After purchasing a second home in Orlando, some buyers decide they want to change how they took title to the property by adding a family member or spouse, or even transferring the property to a corporation or trust. However, it’s important to know that such a transfer could create unintended tax liabilities. That’s why Team Donovan recommends that you consider how to take title to a property before you enter into a purchase contract.
There are several ways to take title to Florida real estate. Each variation has its own potential advantages and limitations. Here are the most common options to consider when buying an Orlando vacation home:
1. Sole Ownership – Buyers who wish to hold property in their own names may use this form of ownership. However, married people who wish to hold property in their own names may have to take an additional step if the property they’re buying benefits from a homestead exemption. In that case, Florida homestead laws require the other spouse to sign the deed for the transfer or otherwise formally relinquish rights to the property.
2. Joint Ownership as Tenants in Common – In this form of ownership, any number of people can hold title with the share of the property owned depending on the person’s contributions. In addition, each owner has the right to sell, lease or give away at death their interest in the property.
3. Joint Tenancy with Right of Survivorship – Any number of people can hold title to a property in this type of ownership. However, unlike Tenants in Common, all owners have equal rights to their share in the property. Another major difference between this form of ownership and Tenants in Common occurs when a joint tenant dies. In this case, his or her share is automatically distributed among the remaining joint tenants.
4. Tenancy by the Entirety – This form of ownership is only available to married couples. It allows the couple to hold title to the property in the name of both spouses. Each spouse has equal possession rights to the property, and when one spouse dies, his or her share is automatically distributed to the surviving spouse.
This type of title offers several advantages to the real estate buyer. For one thing, it protects the asset if a creditor pursues a judgment against one spouse. Another benefit is that it offers control over how a property is disposed of. In this instance, unlike with Tenancy by the Entirety, both parties must sign a deed transferring any interest in the property. One spouse cannot act without the other’s consent/signature to sell, dispose of or mortgage the other’s one-half interest in the property. One spouse also cannot gift their interest in the property to someone else without the consent/signature of the other spouse. This stipulation protects the other spouse from unknowingly losing an interest in the property.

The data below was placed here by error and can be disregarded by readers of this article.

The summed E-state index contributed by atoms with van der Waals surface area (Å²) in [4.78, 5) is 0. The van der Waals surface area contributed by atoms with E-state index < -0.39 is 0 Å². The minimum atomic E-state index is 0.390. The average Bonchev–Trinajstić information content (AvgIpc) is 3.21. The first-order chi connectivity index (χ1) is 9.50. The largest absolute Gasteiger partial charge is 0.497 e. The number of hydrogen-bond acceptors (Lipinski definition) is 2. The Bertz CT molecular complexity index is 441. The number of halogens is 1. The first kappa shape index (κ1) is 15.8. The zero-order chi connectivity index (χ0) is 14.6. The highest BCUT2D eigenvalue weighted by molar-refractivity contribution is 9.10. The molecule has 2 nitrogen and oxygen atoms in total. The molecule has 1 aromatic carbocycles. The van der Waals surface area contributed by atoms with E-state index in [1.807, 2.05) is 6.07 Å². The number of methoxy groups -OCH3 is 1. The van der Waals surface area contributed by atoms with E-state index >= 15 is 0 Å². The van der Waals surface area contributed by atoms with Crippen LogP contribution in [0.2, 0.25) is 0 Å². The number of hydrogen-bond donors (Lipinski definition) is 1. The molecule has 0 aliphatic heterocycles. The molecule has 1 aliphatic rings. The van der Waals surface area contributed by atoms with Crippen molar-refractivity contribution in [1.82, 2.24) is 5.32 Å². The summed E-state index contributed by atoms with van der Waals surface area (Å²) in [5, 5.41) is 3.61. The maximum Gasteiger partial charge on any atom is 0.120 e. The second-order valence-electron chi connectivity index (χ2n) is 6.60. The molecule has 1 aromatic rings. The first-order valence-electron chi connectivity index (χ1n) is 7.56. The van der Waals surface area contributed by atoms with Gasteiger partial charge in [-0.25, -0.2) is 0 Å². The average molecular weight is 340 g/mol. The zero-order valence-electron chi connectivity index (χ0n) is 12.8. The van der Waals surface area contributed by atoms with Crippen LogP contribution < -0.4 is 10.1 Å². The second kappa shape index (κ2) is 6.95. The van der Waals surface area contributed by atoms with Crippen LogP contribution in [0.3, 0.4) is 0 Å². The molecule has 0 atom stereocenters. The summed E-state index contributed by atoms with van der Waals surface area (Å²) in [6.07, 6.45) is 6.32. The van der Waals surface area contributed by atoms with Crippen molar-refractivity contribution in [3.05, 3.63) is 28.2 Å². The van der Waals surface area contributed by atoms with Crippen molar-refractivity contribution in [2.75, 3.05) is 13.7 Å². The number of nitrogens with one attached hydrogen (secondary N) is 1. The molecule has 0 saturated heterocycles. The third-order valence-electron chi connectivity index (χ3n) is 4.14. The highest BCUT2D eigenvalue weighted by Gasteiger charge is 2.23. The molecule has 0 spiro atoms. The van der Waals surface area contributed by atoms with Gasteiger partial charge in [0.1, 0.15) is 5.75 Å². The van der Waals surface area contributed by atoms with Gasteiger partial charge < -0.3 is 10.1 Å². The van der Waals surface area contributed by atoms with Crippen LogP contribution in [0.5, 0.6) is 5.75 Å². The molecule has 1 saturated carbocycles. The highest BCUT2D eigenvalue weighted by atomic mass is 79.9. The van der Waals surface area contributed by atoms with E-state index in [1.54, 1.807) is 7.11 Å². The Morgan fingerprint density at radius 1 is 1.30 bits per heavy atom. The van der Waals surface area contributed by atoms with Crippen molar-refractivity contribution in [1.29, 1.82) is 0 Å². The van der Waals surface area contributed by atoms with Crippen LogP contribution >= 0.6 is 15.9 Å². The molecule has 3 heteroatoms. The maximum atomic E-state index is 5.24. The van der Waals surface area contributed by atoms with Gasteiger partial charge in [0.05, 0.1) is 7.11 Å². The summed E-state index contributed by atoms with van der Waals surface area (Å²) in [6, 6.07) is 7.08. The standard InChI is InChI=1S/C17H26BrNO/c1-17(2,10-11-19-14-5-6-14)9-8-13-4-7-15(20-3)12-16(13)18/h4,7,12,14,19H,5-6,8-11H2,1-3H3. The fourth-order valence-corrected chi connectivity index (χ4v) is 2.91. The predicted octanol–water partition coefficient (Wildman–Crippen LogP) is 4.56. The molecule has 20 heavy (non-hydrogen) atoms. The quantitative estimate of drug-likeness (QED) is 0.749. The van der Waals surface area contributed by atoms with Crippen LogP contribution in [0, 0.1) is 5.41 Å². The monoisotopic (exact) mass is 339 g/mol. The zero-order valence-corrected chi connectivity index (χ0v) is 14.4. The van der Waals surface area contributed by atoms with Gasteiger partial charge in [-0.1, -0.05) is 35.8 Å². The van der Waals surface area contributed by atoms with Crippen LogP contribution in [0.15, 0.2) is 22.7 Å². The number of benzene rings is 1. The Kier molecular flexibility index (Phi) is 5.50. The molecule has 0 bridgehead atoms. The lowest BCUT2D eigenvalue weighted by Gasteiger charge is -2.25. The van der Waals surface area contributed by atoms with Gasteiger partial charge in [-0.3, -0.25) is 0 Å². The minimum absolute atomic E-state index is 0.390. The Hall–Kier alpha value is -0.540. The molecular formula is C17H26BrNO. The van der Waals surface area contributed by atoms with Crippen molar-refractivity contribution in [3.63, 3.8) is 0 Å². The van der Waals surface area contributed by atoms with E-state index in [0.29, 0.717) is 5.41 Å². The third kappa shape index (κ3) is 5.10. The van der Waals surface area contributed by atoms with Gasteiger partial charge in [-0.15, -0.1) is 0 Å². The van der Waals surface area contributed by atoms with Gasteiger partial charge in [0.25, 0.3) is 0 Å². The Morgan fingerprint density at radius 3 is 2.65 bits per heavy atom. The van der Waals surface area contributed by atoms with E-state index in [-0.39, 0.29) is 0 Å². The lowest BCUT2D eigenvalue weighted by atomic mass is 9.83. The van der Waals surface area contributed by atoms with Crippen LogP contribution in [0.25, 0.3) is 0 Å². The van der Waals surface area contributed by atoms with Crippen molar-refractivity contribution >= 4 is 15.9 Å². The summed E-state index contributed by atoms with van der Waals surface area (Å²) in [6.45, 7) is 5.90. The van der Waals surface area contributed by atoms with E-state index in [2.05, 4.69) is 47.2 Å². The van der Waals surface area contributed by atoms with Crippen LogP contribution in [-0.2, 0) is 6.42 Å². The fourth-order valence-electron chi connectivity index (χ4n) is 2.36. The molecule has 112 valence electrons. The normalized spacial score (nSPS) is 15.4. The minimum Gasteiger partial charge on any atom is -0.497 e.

5. Ownership through an Entity – Sometimes, it may make financial sense for a person or persons to own property through a separate legal entity, such as a corporation or limited liability company (LLC). A corporation and LLC can have any number of shareholders or members. But the rights to the property of individual shareholders or members will be limited to the face value of the shares or membership interests that each person holds. A legal partnership may also hold title to a property in Florida. In this instance, the partners would have equal right to possession of their respective share of the property.
6. Ownership through Land Trust – If a property buyer wishes to keep his name off the public records, he or she may choose to hold the title in the name of a Florida Land Trust. In this type of ownership, legal title of the property is transferred to a trustee for the benefit of the named beneficiaries. As a result, the deed does not state who the owner is or the amount of the purchase price.
As with any real estate transaction, it’s wise to consult an attorney and financial adviser before purchasing a home to see what options make the most financial sense for you. This is especially important if your primary residence is outside of the United States, since tax laws are different here.
At Team Donovan, we have a mix of European and American-born agents who can help you navigate your real estate transaction, wherever you live. Contact us at 407-705-2616 so we can help you find your ideal Orlando vacation home.